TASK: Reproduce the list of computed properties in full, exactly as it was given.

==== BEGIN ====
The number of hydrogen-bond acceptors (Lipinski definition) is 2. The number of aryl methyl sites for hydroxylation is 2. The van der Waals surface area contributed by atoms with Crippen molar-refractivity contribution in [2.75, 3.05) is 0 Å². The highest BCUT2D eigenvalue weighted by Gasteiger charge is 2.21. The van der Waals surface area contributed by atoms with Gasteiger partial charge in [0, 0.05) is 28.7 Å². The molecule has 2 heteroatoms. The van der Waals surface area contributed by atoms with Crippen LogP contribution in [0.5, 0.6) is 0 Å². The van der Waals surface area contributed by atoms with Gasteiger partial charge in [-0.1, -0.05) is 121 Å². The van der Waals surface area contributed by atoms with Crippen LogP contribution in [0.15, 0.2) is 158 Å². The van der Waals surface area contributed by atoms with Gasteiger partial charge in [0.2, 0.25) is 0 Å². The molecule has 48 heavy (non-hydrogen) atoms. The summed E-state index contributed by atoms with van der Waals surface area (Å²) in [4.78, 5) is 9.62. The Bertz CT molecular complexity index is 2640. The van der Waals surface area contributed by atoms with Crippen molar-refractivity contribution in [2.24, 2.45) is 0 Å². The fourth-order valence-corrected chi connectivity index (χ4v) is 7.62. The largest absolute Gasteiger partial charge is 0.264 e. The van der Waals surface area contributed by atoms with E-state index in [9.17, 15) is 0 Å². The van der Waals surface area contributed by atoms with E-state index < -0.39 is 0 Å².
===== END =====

The number of hydrogen-bond acceptors (Lipinski definition) is 2. The number of aryl methyl sites for hydroxylation is 2. The van der Waals surface area contributed by atoms with Crippen molar-refractivity contribution in [2.75, 3.05) is 0 Å². The highest BCUT2D eigenvalue weighted by Gasteiger charge is 2.21. The van der Waals surface area contributed by atoms with Gasteiger partial charge in [0, 0.05) is 28.7 Å². The molecule has 2 heteroatoms. The van der Waals surface area contributed by atoms with Crippen LogP contribution in [0.5, 0.6) is 0 Å². The van der Waals surface area contributed by atoms with Gasteiger partial charge in [-0.1, -0.05) is 121 Å². The van der Waals surface area contributed by atoms with Crippen LogP contribution in [0.15, 0.2) is 158 Å². The van der Waals surface area contributed by atoms with Gasteiger partial charge in [0.2, 0.25) is 0 Å². The molecule has 48 heavy (non-hydrogen) atoms. The summed E-state index contributed by atoms with van der Waals surface area (Å²) in [4.78, 5) is 9.62. The Bertz CT molecular complexity index is 2640. The van der Waals surface area contributed by atoms with Crippen molar-refractivity contribution in [2.24, 2.45) is 0 Å². The fourth-order valence-corrected chi connectivity index (χ4v) is 7.62. The largest absolute Gasteiger partial charge is 0.264 e. The van der Waals surface area contributed by atoms with E-state index in [9.17, 15) is 0 Å². The van der Waals surface area contributed by atoms with E-state index < -0.39 is 0 Å².